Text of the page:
-When I look back, I think how now we look at all the people protesting, protesting the war, protesting everything. At that time everybody wanted to get involved. I mean, my brother, who at that time was only ten years old, he and his friends were going house to house, they were collecting aluminum foil, they were collecting pots and pans and people were joining up for the, what they called the Shore Patrol, that would patrol the streets making sure everybody had their window shades drawn so there’d be no light going out into the ocean. You know, afraid of maybe attacks by subs or foreign ships. I mean everybody was in it, everybody was volunteering. The club that I worked with, what they called the AWVS, the American Women Volunteer Service and then a lot of the girls would volunteer to go up to the USO and serve food to the soldiers and what have you but everybody was involved. To me that was…. It’s just… The boys that didn’t get in were frustrated, they wanted to get in. There weren’t too many that were what they called 4-F, who didn’t qualify because of some physical disability. I think just about all of my friends either joined up in the service and very few of the girls actually went into military but they were all doing volunteer work.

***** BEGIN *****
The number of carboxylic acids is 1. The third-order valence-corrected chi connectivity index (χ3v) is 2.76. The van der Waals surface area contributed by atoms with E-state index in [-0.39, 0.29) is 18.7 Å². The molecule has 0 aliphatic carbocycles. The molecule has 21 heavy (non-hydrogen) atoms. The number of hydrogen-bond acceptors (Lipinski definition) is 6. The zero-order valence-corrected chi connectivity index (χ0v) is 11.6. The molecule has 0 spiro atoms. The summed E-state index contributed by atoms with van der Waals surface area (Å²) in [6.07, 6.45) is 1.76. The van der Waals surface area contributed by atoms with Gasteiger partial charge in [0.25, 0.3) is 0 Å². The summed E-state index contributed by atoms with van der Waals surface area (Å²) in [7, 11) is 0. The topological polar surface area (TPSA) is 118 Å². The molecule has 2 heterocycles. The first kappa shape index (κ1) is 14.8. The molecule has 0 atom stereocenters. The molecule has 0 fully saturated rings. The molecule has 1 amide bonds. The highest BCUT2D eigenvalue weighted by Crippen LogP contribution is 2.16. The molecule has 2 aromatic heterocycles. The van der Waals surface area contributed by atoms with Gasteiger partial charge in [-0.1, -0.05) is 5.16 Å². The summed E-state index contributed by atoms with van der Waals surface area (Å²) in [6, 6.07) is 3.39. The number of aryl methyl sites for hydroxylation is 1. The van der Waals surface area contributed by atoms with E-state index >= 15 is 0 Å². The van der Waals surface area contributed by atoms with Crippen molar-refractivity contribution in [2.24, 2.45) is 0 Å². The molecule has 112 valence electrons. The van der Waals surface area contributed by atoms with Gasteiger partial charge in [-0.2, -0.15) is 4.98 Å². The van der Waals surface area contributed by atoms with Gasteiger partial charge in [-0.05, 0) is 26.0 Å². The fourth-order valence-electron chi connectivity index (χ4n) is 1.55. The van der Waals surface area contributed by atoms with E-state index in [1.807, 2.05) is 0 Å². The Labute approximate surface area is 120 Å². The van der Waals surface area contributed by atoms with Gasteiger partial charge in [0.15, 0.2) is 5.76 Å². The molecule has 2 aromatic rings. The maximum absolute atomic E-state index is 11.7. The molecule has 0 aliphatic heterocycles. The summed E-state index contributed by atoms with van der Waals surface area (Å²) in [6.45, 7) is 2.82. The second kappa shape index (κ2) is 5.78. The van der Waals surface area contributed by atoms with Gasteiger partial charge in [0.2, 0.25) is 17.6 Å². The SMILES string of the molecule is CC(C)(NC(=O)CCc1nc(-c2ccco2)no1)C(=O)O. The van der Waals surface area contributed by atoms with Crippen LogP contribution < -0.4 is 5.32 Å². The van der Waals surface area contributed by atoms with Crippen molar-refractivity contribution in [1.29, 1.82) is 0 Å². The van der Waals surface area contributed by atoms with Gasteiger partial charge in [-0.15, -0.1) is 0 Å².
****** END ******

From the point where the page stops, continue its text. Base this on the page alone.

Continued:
-I decided to join in 1942. I don’t know, I just thought it’d be a wonderful opportunity to go in, I mean I…at that time I was just like a lot of the guys I guess, I thought I wanted to do something. Of course, with recruiters they have a way of making you feel that whatever you contribute is going to help in the long run. So I guess I was naïve but I still feel that joining was one of the best decisions I ever made.